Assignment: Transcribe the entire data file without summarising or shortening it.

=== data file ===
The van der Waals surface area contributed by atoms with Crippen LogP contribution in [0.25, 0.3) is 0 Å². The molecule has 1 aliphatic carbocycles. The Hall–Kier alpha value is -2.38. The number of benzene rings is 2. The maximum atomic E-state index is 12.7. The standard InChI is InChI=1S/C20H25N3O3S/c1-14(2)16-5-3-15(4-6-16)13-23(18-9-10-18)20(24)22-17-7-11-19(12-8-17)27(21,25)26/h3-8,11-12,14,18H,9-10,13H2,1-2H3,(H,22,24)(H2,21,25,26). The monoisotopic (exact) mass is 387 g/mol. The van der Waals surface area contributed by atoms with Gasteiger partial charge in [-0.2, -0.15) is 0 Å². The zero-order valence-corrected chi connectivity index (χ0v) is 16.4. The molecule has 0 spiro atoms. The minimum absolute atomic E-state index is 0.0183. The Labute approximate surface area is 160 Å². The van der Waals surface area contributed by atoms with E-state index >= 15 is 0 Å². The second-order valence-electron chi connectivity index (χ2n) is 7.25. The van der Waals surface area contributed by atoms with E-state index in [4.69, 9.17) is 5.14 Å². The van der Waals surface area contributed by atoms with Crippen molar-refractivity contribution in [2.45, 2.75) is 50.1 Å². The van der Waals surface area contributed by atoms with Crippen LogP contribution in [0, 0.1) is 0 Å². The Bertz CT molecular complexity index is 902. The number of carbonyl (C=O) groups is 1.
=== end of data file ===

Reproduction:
The van der Waals surface area contributed by atoms with Crippen LogP contribution in [0.25, 0.3) is 0 Å². The molecule has 1 aliphatic carbocycles. The Hall–Kier alpha value is -2.38. The number of benzene rings is 2. The maximum atomic E-state index is 12.7. The standard InChI is InChI=1S/C20H25N3O3S/c1-14(2)16-5-3-15(4-6-16)13-23(18-9-10-18)20(24)22-17-7-11-19(12-8-17)27(21,25)26/h3-8,11-12,14,18H,9-10,13H2,1-2H3,(H,22,24)(H2,21,25,26). The monoisotopic (exact) mass is 387 g/mol. The van der Waals surface area contributed by atoms with Gasteiger partial charge in [-0.2, -0.15) is 0 Å². The zero-order valence-corrected chi connectivity index (χ0v) is 16.4. The molecule has 0 spiro atoms. The minimum absolute atomic E-state index is 0.0183. The Labute approximate surface area is 160 Å². The van der Waals surface area contributed by atoms with E-state index >= 15 is 0 Å². The second-order valence-electron chi connectivity index (χ2n) is 7.25. The van der Waals surface area contributed by atoms with E-state index in [4.69, 9.17) is 5.14 Å². The van der Waals surface area contributed by atoms with Crippen molar-refractivity contribution in [2.45, 2.75) is 50.1 Å². The van der Waals surface area contributed by atoms with Crippen LogP contribution in [0, 0.1) is 0 Å². The Bertz CT molecular complexity index is 902. The number of carbonyl (C=O) groups is 1.